Personally, the metaphor I’d use for love is food. If you’re cooking for someone, you can’t just randomly throw their favorite ingredients into a pot and hope for the best. Forcing your favourite stuff onto them or cooking something the way you want it is a red flag too.

Conversely, if you’re the one eating, you can’t just pass judgement on whether the cook is terrible based on your own preferences. Ideally, both cook and diner learn to work their way around each other’s needs, adapt to the flaws of each other’s chosen ingredients, and learn to like it even though there is nothing lovable about the entire process or the end product.

Before you ask, I’m not hungry. I just grew up in a country where eating is the national pastime.

Emily Peng, SSIS, SIP Suzhou, China (OnePwaa Scholar)

I am a wilted flower and love is the rain. I am a struggling addict and love is my cocaine. I am a passionate, steady burning fire, and love is my spark. I am eternally blinded, and love is the dark.

But, oh my darling, do not worry.

Though love is painted with the weight of the world, Maybe, just maybe, Love is nothing more than You and I. Two fireflies, shining, On a dark and endless night.

We will fade. And when we fade, Our dark existences will be submerged into the oblivion. We will fade. And when we fade, We will be left with nothing but the shadow of our light.

But oh, my love, do not fear.

Because even then, Love will still Be you and I. Two temporary pinpoints of light, Shining, On a endless, endless night.

Joshua Chien, SUIS Gubei, Shanghai, China

Love has been compared to everything from a jewel and a fevered dream to a snowmobile and an exploding cigar. And while some comparisons evoke a sense of rapture, others impart feelings of cynicism or despair.

Love is a banana peel, made me slip but it made me feel. Love is a plant of the most tender kind, that shrinks and shakes to every sigh. Love is a truck and an open road, somewhere to start and somewhere to go Love is a kind of warfare, who it cuts down it does not care. Love is everything and anything, it can bring you pain or make you sing.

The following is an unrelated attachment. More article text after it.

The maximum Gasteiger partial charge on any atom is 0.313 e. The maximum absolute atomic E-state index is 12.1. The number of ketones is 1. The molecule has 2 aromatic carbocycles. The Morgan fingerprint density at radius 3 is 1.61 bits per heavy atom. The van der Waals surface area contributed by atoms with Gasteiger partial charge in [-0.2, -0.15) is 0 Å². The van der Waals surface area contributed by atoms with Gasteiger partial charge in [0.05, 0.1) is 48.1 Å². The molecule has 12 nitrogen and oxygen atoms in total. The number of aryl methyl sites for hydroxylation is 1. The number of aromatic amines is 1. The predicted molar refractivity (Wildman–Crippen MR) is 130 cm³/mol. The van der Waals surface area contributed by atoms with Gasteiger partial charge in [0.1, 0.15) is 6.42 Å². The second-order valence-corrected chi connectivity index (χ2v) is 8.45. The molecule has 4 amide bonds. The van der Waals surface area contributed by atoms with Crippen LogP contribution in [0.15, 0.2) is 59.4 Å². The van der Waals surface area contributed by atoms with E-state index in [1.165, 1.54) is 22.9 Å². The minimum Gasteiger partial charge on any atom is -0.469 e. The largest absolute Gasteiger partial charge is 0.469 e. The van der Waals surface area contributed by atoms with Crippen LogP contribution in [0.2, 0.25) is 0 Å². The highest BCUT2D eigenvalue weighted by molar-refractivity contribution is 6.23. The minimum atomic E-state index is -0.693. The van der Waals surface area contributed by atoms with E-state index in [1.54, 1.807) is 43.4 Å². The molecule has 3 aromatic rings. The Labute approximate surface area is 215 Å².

Mac Krongtham Kiatsupaibul, KIS International School, Bangkok, Thailand

Onions only represent love at one angle; that’s usually the sad one, and to simply describe it like that won’t be accurate. However, I would personally describe love to be like the flow of time. Time is unstoppable; time heals all wounds; time, or more specifically, the future, has variations. All these qualities simply represent love as a concept better.

DK Savage, International Community School Amman, Jordan

I would say love is an ocean. You start a journey and the water’s clear and calm and beautiful, and it’s heaven. But as you continue and get past the shore, the waves soon become violent and you don’t really know how to deal with it. You keep trying new things to stop yourself drowning, but the further you go through the ocean, the more violent the waves become, and the harder it is to get back to the gentle shore again. And, when you realise you want to go back, it’s too late because you’re lost in the middle of a violent ocean and all you can do is try to stay afloat.

Rishika Arora, Shalom Hills International High School, Gurgaon, India

For me, love is paper. It is fragile and is equally affected by the forces of nature— bring it too close to water and it wilts, bring a heart to close to uncertainty and it doubts. Burning paper leaves us with nothing but ashes just like breaking a heart takes out all of love’s marrow and leaves us with grief.

Love is a blank canvas, ready to be etched on with the emotions of the people involved— and all the right colours can either mingle to create a masterpiece, or their abundance can leave us with a splatter of black paint.

It can be crumpled, tore apart and thrown away— but it can also be recycled, reused, and may blossom into something new.

And that’s it for this post! we may be doing more similar posts in the future (compiling the opinions of different scholars). If you want to participate and share your opinions, feel free to send our Scholars team at OnePwaa a message!